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April 2010

Miroslav Tichý

Tichy_popup4 Here is a great review of Miroslav Tichy's photography by by Kirsten Bengtson-Lykoudis on ArtSlant:

Miroslav Tichý, an eccentric Czech photographer whose blurred and stained photographs cry out from the walls. After abandoning a career as a classically trained painter, Tichý went underground when the Communists moved in after World War II. Dressed in a tattered overcoat and armed with primitive cameras fashioned from cardboard tubes, beer bottle caps and hand-cut plastic lenses, he furtively photographed the women of his native town of Kyjov, lurking outside cafes in the town square and near the public swimming pool, frightening and amusing his subjects with his matted hair, straggly beard and untamed visage.

The resulting series of over 100 distressed photographs is disturbing, radical, poetic and perverse. Mocking the traditional bourgeois flaneur, Tichý’s voyeuristic images of laughing young women and their truncated thighs and breasts, and furtively embracing couples comprise one of the more intriguing photography collections of his work.

Tino Sehgal

The goal of the European artist Tino Sehgal is to create "something (a situation) from virtually nothing (actions, words) and then let that something disappear, leaving no potentially marketable physical trace," writes Holland Cotter in the New York Times. "His rule may be unenforceable in this day and age. Still, it turns his exhibition space into a zone of sort-of secrecy. It piques both the voyeur and the skeptic in us."

Tino Sehgal is known for his "structural situations" sculptures that have an airy, mystical and environmental quality.

Mr. Sehgal, who lives in Berlin and studied political economy and dance, has cleared out the Guggenheim for his latest self-titled exhibition. "Yet the space isn't empty. On the rotunda's ground floor, a man and woman entwine in a changing, slow-motion amorous embrace" and "on the ramps above, people walk and talk in pairs or clusters at a leisurely pace, with new participants periodically joining conversations a others drop away." Mr. Sehgal's art is made up almost entirely of such balletic tableaus and social encounters; it's bare-bones but "addictive" and makes you want to return for more.

Tino Sehgal

Nina Pandolfo

Nina Pandolfo is internationally celebrated as one of Brazil’s most exciting emerging contemporary artists. 

Nina pandolfo Born in Tupã, São Paulo in 1977, Nina’s artwork depicts an expansive, colorful landscape populated with sassy wide-eyed girls, their playthings, and their animal friends. These captivating characters and the activities in which they engage are visual embodiments of adult introspection, childhood dreams and fears, and simple, unabashed escapism, themes Nina frequently confronts and explores in her work. From both her canvas and sculptural pieces emerge a vision of another, more spectacular, world, albeit one with a distinctly Brazilian sensibility.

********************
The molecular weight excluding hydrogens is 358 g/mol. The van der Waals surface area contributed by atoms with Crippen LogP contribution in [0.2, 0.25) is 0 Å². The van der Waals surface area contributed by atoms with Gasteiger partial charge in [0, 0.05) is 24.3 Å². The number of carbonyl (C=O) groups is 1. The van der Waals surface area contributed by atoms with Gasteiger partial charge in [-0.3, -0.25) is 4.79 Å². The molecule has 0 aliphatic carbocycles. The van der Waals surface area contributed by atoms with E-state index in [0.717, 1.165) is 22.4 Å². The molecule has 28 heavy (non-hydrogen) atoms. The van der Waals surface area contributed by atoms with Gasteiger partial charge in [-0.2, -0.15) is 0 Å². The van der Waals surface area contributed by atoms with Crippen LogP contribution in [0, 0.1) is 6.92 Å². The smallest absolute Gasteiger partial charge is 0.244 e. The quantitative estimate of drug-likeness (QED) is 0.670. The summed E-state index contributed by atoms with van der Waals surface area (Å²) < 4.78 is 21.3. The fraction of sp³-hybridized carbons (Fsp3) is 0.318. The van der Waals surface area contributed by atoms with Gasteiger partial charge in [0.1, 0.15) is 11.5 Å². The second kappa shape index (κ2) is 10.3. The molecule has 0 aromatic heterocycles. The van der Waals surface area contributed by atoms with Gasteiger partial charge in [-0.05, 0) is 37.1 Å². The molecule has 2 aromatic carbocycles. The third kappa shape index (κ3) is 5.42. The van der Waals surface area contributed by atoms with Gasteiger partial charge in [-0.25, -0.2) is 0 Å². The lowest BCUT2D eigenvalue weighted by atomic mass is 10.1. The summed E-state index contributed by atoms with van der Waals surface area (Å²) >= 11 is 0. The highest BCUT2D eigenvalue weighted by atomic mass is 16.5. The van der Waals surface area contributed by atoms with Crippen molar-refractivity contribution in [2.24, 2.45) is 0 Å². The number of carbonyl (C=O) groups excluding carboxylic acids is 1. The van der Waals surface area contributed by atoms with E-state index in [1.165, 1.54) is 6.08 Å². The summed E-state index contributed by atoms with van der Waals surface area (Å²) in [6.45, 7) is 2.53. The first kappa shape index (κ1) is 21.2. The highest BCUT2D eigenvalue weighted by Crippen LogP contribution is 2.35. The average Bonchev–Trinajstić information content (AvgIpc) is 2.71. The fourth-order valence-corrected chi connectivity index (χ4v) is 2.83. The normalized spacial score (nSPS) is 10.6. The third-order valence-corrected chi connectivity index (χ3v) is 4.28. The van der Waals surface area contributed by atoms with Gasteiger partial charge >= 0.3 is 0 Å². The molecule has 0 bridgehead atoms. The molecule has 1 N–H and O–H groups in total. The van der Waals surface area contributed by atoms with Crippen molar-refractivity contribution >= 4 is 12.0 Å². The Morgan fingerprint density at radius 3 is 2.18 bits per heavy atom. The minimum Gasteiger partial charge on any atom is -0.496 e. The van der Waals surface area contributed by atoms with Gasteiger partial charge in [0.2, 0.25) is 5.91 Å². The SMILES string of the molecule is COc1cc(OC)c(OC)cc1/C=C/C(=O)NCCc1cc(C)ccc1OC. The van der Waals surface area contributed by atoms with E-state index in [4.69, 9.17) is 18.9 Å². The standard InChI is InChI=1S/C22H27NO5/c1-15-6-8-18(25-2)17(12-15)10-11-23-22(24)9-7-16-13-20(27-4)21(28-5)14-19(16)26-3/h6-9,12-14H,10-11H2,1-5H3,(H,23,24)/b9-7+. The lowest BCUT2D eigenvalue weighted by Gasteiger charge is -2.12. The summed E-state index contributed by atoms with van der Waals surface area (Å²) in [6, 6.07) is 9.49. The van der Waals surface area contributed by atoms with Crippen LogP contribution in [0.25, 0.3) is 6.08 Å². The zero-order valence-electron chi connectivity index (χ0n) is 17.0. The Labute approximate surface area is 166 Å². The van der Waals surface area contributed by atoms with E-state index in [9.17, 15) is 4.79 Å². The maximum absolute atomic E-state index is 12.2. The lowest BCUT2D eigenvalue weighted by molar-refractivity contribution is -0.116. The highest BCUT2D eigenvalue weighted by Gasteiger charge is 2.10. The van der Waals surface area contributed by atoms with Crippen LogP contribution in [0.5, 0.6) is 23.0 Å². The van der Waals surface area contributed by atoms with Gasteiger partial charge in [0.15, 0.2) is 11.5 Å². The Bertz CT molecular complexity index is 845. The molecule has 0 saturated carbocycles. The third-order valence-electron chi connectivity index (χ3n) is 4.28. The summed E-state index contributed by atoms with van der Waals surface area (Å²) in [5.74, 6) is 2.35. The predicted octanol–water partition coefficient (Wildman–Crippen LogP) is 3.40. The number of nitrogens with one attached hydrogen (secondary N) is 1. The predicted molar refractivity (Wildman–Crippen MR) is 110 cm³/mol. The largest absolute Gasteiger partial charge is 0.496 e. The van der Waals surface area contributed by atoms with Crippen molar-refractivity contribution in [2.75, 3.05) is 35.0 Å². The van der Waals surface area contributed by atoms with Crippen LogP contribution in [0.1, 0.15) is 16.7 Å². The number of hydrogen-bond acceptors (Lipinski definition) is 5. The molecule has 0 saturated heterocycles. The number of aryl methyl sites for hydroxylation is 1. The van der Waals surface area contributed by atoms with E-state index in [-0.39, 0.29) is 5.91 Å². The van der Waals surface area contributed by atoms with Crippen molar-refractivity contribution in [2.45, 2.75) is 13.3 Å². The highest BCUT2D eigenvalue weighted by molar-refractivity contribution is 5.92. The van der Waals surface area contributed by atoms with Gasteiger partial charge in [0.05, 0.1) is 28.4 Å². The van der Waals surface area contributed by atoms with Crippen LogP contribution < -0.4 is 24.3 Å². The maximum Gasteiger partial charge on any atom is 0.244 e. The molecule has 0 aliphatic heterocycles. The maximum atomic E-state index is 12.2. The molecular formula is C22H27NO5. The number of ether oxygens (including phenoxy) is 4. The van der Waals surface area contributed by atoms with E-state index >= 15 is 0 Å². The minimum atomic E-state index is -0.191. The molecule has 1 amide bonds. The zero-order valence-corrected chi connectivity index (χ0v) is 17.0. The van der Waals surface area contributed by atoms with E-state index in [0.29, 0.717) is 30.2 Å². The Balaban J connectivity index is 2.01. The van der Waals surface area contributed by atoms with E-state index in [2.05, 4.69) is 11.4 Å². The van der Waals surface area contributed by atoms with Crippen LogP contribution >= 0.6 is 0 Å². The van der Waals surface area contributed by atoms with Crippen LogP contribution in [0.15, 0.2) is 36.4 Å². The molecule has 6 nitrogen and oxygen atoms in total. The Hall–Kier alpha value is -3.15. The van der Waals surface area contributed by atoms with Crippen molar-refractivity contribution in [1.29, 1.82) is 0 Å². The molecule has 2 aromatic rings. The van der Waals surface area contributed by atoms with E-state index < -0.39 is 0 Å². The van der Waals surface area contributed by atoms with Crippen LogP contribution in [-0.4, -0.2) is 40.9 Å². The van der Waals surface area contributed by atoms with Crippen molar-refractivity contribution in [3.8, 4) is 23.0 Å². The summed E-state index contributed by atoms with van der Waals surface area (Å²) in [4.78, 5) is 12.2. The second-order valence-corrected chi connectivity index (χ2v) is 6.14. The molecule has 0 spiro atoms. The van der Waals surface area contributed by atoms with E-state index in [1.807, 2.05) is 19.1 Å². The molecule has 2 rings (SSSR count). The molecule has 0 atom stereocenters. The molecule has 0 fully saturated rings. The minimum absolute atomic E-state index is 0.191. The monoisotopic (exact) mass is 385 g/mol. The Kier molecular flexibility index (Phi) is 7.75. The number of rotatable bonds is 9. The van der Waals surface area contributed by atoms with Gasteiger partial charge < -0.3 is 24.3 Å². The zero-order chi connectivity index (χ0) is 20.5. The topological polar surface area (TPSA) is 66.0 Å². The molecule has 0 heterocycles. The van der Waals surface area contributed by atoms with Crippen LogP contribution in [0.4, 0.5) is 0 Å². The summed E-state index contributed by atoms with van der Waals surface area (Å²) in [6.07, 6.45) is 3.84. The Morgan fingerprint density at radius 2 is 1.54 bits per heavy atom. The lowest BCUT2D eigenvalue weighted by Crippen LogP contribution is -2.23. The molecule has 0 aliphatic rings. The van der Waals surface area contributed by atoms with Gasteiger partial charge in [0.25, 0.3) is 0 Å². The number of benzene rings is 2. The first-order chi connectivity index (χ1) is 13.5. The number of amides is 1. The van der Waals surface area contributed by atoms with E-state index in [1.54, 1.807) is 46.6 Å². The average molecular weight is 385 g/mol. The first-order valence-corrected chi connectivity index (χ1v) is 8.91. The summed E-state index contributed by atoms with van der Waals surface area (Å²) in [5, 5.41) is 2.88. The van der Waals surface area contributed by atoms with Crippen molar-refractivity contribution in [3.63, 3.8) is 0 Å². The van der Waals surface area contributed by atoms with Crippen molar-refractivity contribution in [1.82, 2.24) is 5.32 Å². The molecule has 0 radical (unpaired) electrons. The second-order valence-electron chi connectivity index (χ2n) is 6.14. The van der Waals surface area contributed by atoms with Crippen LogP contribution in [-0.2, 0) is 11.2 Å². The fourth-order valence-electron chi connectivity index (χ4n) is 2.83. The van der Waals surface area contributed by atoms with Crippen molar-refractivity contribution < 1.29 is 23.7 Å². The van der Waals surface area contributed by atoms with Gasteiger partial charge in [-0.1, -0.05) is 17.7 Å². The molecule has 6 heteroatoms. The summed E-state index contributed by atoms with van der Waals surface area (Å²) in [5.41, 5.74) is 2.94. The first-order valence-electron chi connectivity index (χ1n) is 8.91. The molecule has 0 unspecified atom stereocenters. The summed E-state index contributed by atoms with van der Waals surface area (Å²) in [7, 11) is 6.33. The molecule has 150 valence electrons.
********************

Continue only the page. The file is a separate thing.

Nina’s perspective is enhanced by opulently employed symbolism, allowing for multiple readings of each piece. Whilst she is not directed inspired by the contemporary Asian school, certain stylistic features of her work and the technical expertise with which she executes them position her along-side the best practitioners of the Kaikai Kiki school.

Nina is also recognized as Brazil’s leading female exponent of graffiti and street art. She first began to paint on the streets at age twelve and since then has become one of a select group of artists who have eased the transition of this art form into galleries and museums. Nina’s local and international success serves as an inspiration to the generations of young female painters and graffiti artists who follow in her footsteps. She continues to live and work in São Paulo.

Nu Ryu (Jeong Eun Ryu)

Nu was born and raised in Seoul, Korea and currently lives and works in New York City.  In Nu's art, she is trying to make her own world that can be shared with everyone in cities and nature. She believes that all creature have a soul.  
Nu's dream is to fly in the sky with an owl, to swim the ocean with dol-soi whale, and to take a nap with wolves. This is a story about change and adaptation. Humans in the jungle and animals in the city.  The work below is called A Moving Forest. Nu says "In the moving forest, I act as the translator/storyteller between two different creatures and worlds. Since I have lived and travelled in different countries outside of my own, I have been sometimes lost in translation, a stranger who is adapting. In being lost at times, I also found new and interesting discoveries. It is very natural for me to admire animals and nature because they are all about origins of new communications. The Moving Forest project illustrates this. I made connected stories from my imagination using the animals, and these stories inspired me again to create images."
Her work is expansive, creative and otherworldly. It reminds me of the work of Richard Dadd.

Andrew van der Merwe

And now for something a little different - a true beach artist.

Andrew van der Merwe considers himself as the world’s first professional beach calligrapher. His artworks are made by carving letters in the beach sand. He takes photgraphs of his work which is a good thing since his calligraphy washes away with the tides soon after they are created.